I still have my digilent basys 2 that I bought at heavy discount through a course I took in undergrad. I fully intended to make a gameboy to vga adapter and got up to the point where I could generate the vga from dual port ram but it got shelved and I haven’t touched it since I graduated.
With the MKR VIDOR 4000 you can configure it the way you want; you can essentially create your own controller board. It comes loaded with hardware and potential: an 8 MB SRAM; a 2 MB QSPI Flash chip — 1 MB allocated for user applications; a Micro HDMI connector; an MIPI camera connector; and Wifi & BLE powered by U-BLOX NINA W10 Series. It also includes the classic MKR interface on which all pins are driven both by SAMD21 and FPGA. Plus, it has a Mini PCI Express connector with up to 25 user programmable pins.
The FPGA contains 16K Logic Elements, 504 KB of embedded RAM, and 56 18x18 bit HW multipliers for high-speed DSP. Each pin can toggle at over 150 MHz and can be configured for functions such as UARTs, (Q)SPI, high resolution/high frequency PWM, quadrature encoder, I2C, I2S, Sigma Delta DAC, etc.
The on-board FPGA can be also used for high-speed DSP operations for audio and video processing. This board also features a Microchip SAMD21. Communication between FPGA and the SAMD21 is seamless.
University. It’s really super useful for the projects in hardware courses and students use it heavily for their theses. I remember in one project we implemented a simple CPU in VHDL on it (not from scratch, just filled in some functions). Also one project included a Brainf*ck interpreter (in Catapult C I think). I’m not sure it would be this much beneficial in secondary education, so no one would sponsor it.
Sparked my own curiosity with this thought - and after some digging, and some fiddling, I now have a working minimal example for a RISC-V (RV32) core that runs on an iCE40 FPGA and will accept uploads over serial of ‘.ino.hex’ files written and compiled in the Arduino IDE using FPGArduino’s boards package!
Thanks for the tips - can you explain why? More efficient? or just better etiquette?
I did have a feeling the code in the sketch would come under some scrutiny didn’t actually write it myself though, just pulled it from this surprisingly lengthy ‘issue’ thread that was raised by somebody else asking for iCE40 support, but contained the clues I needed to get it working myself:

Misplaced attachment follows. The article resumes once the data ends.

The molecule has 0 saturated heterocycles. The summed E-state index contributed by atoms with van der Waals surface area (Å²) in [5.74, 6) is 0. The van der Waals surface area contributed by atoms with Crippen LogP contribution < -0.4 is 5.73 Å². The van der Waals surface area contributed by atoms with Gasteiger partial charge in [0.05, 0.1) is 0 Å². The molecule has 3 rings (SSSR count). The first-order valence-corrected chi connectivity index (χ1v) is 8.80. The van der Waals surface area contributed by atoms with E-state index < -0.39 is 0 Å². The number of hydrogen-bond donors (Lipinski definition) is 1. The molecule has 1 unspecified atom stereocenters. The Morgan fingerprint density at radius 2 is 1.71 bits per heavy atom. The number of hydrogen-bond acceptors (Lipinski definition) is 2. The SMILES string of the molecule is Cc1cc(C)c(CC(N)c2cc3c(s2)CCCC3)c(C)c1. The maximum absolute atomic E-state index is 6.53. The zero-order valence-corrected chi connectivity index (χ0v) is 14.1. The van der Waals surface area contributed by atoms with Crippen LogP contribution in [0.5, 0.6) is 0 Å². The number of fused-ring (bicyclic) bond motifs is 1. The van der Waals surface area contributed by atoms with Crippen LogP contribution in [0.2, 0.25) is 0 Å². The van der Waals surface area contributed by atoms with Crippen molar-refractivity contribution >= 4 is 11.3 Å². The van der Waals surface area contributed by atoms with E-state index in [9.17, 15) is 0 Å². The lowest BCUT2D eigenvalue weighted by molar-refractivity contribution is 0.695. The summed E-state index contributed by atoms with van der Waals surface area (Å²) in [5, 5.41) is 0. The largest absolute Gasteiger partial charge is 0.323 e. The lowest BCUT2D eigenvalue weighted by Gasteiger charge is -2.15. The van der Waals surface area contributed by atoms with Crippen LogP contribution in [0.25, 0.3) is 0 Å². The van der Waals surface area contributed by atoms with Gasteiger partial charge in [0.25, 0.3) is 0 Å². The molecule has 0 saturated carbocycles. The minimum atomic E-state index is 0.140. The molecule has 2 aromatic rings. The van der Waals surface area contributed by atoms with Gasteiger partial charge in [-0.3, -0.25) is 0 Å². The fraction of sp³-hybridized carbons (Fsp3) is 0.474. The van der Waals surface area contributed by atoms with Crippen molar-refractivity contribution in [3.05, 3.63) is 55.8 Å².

Mostly better ettiquette, but a few other benefits too.
Using a variable instead of a macro will give you better error messages because instead of doing a dumb copy-and-paste procedure to replace the macro with the macro definition, the variable is actually part of the C++ language so the compiler knows about it and understands it.
In fact, these days macros are recommended against in 95% of use cases because C++ has language features that can do the job a lot better.
Ideally C++ code should contain as few macros as possible (preferably none).
As for constexpr:
A constexpr variable doesn’t occupy an address in memory like a regular variable
A constexpr variable can be used in contexts that a normal variable cannot, e.g. as the size of an array, char array[constexprVariable];
A constexpr variable cannot have its constness removed through const_cast
I thought it was probably something someone only threw together for quickness,
but if I don’t keep pointing out what’s good and what’s bad then people learning to program won’t know the difference and they’ll keep perpetuating bad habits.
The more people there are using good habits,
the more the good habits get mimicked and perpetuated.
In that case, I wonder why it’s LED = 0xFF;,
that only sets the least significant byte.
Maybe it’s actually supposed to be std::uint8_t instead of std::uint32_t?
The RISC-V core being used is 32-bit, so I guess that’s why they’re just defaulting to uint32_t?
The reason for only setting the LSB, is that those 8-bits correspond to 8 physical LEDs - the way the ‘virtual GPIOs’ work in this example is by setting the bits in memory from the Arduino side, and then redirecting those values in memory to physical outputs on the FPGA side, here:
The board I used only has 4 LEDs built-in, so that’s why I changed it from setting a byte (0xFF) to only setting a nibble instead (0x0F).